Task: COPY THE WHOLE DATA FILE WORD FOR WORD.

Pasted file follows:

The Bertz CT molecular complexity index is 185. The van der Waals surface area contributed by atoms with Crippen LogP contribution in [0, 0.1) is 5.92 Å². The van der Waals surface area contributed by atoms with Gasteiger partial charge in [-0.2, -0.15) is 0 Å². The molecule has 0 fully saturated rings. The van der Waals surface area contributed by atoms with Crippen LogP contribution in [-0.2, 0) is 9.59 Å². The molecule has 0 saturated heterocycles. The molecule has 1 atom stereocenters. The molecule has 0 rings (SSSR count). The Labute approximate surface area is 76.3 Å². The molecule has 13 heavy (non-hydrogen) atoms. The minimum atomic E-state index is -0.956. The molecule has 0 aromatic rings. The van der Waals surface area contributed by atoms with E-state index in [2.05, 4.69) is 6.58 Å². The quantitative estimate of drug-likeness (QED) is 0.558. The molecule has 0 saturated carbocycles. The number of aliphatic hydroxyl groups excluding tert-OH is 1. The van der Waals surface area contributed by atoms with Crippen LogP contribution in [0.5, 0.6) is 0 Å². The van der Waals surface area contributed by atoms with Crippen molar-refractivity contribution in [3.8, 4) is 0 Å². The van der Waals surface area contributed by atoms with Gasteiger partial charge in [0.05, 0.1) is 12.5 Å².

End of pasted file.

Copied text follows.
The Bertz CT molecular complexity index is 185. The van der Waals surface area contributed by atoms with Crippen LogP contribution in [0, 0.1) is 5.92 Å². The van der Waals surface area contributed by atoms with Gasteiger partial charge in [-0.2, -0.15) is 0 Å². The molecule has 0 fully saturated rings. The van der Waals surface area contributed by atoms with Crippen LogP contribution in [-0.2, 0) is 9.59 Å². The molecule has 0 saturated heterocycles. The molecule has 1 atom stereocenters. The molecule has 0 rings (SSSR count). The Labute approximate surface area is 76.3 Å². The molecule has 13 heavy (non-hydrogen) atoms. The minimum atomic E-state index is -0.956. The molecule has 0 aromatic rings. The van der Waals surface area contributed by atoms with E-state index in [2.05, 4.69) is 6.58 Å². The quantitative estimate of drug-likeness (QED) is 0.558. The molecule has 0 saturated carbocycles. The number of aliphatic hydroxyl groups excluding tert-OH is 1. The van der Waals surface area contributed by atoms with Crippen LogP contribution in [0.5, 0.6) is 0 Å². The van der Waals surface area contributed by atoms with Crippen molar-refractivity contribution in [3.8, 4) is 0 Å². The van der Waals surface area contributed by atoms with Gasteiger partial charge in [0.05, 0.1) is 12.5 Å².